One of Logan's friend's mothers was a dental technician who worked in the clinic which services all of the school children in our district. Whenever any us took our kids in, we were bound to see her there in her crisp white uniform, either using the drills or giving advice about teeth cleaning. She was one of the ones I just a little in awe of and envious of.

Anyway, in 2003, just when I'd decided to begin homeschooling, Logan had been invited around to play with her son for the first and only time. When I went to drop him off, I had a chat with his friend's mother. We both mentioned the shortcomings we perceived in the school system and I told her of the decision we'd made to homeschool Logan, let Emma finish her year at kindy which she enjoyed and homeschool her too. And what she said to me nearly bowled me over.

It went something like this. "I wish with all my heart that I had the nerve to do something like that, and I really admire you but I'd never take the plunge. I know that you write books so you could manage homeschooling in a snap but I don't feel that clever and confident. All I can do is mix a filling. Big deal. All I can do is watch and admire people like you, because I see several homeschooled kids in the clinic and I take my hat off to their parents."

Well, needless to say I drove off with my head in a whirl. And all this time later I think that's probably been one of the significant conversations of my life. Whenever it occurs to me that people must look down on me for being 'just' a stay-at-home-mum, I remember, "No, that's not necessarily true." And whenver I sum a person up as having absolutely everything going for them and plenty of confidence, I remember, "That's not necessarily true, either." You just never know, do you?

Thursday, September 11, 2008

The Protection Psalm

I've had rather a sad week. Firstly, an old friend of ours died suddenly of a heart-attack, aged 49. His son used to be one of Logan's best friends when Logan was still at school and his wife was my walking partner and a very good friend. I've been to visit them and the funeral is tomorrow morning. Apart from being so upset for them, I've been feeling melancholy as I've remembered old times. Also, I heard that a friend's friend, aged 39, rolled her car and was killed just one kilometre from her home while her one year son in the back seat had only minor head injuries. And just last night as I was driving to my Bible Study group, one of the roads near our home had been cordoned off by the police. When I arrived I found out that somebody had only just been killed there. As I heard somebody say, also life is a very strong force, at times like this we see it is also extremely frail.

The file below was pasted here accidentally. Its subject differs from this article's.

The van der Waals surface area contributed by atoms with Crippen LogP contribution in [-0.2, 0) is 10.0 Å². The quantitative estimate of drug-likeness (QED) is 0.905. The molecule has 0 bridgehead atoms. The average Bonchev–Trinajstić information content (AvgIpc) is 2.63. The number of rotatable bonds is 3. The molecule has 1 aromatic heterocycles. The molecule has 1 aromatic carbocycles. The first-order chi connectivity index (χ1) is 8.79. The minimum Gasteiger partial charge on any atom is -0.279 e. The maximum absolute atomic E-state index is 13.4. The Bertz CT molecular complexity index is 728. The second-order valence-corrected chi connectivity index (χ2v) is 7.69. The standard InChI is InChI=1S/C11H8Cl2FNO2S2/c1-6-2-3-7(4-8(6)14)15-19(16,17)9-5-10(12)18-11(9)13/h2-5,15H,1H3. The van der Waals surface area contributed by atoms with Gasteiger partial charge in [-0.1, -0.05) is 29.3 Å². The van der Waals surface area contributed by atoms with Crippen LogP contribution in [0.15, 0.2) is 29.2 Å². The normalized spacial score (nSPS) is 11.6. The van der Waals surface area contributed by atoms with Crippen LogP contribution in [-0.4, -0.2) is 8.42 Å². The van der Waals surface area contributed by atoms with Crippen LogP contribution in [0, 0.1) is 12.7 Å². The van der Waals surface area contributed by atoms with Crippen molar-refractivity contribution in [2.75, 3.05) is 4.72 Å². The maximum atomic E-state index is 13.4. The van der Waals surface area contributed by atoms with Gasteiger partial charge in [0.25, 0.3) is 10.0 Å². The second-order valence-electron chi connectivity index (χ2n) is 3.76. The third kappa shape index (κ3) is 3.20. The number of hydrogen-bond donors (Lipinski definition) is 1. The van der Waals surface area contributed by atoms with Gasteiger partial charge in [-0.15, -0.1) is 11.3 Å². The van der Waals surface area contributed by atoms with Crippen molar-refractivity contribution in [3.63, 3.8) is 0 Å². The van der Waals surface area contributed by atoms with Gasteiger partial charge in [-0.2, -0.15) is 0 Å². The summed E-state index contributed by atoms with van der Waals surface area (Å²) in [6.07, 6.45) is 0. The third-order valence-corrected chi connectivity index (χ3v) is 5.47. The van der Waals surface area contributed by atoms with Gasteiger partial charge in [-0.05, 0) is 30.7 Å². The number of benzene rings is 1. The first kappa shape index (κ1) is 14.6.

Incidents such as these seem to indicate that there is not much we can do to control our own destinies but I think there is one vital thing; the most important thing of all. We can trust the Person who does know what is going to become of us and holds our future in His hands.

I read an interesting story about Psalm 91 which has some bearing on all of this. It's always been one of my favourite Psalms and I learned that it is actually known as "The Soldier's Psalm." In World War One, the soldiers of the 91st Battalion decided to recite the 91st Psalm daily, because they were the 91st Battalion. This Battalion engaged in three of the War's bloodiest battles, yet although other units suffered up to 90% casualties, the 91st Battalion did not suffer a single combat related death. It would seem that when we are faithful enough to take God at His Word, He quickly shows us that He able and willing to keep His promises.

The writer said that we ought to plead God's shield daily in these uncertain times. We can confidently claim His rest, protection, safety, confidence and complete freedom from fear. I'm going to make a habit of praying it out loud as a covering for my family, not to twist God's arm as nobody can ever do, but to know that I am doing all I can do and all that He asks of me.

I'll just write down this version of it from the New Living Translation.

Those who live in the shelter of the Most High will find rest in the shadow of the Almighty.
This I declare about the Lord: He alone is my refuge, my place of safety; He is my God and I trust Him.
For He will rescue you from every trap and protect you from deadly disease.
He will cover you with His feathers. He will shelter you with His wings. His faithful promises are your armour and protection.
Do not be afraid of the terrors of the night, nor the arrow that flies in the day. Do not dread the disease that stalks in darkness, nor the disaster that strikes at midday.
Though a thousand fall at your side, though ten thousand are dying around you, these evils will not touch you.
If you make the Lord your refuge, if you make the Most High your shelter, no evil will conquer you; no plague will come near your home. For He will order His angels to protect you wherever you go. They will hold you up with their hands so you won't even hurt your foot on a stone. You will trample upon lions and cobras; you will crush fierce lions and serpents under your feet.
The Lord says, "I will rescue those who love me. I will protect those who trust in my Name. When they call on me I will answer; I will be with them in trouble. I will rescue and honor them. I will reward them with a long life and give them my salvation.

Wednesday, September 3, 2008

On "Being the Change you want to see"

While searching internet sites, I came across this inscription on the tomb of an Anglican Bishop in Westminster Abbey in 1100 AD. I thought it was very interesting in the light of what Mahatma Gandhi said several centuries later! How times never change! Here it is.

When I was young and free and my imagination had no limits, I dreamed of changing the world. As I grew older and wiser I discovered the world would not change, so I shortened my sights somewhat and decided to change only my country.

But it too seemed immovable. As I grew into my twilight years, in one last desperate attempt I settled for changing only my family, those closest to me, but also they would have none of it.

And now as I lie on my deathbed I suddenly realise: If I had only changed myself first, then by example I would have changed my family. From their inspiration and encouragement I would then have been able to change my country and, who knows, I may have even changed the world.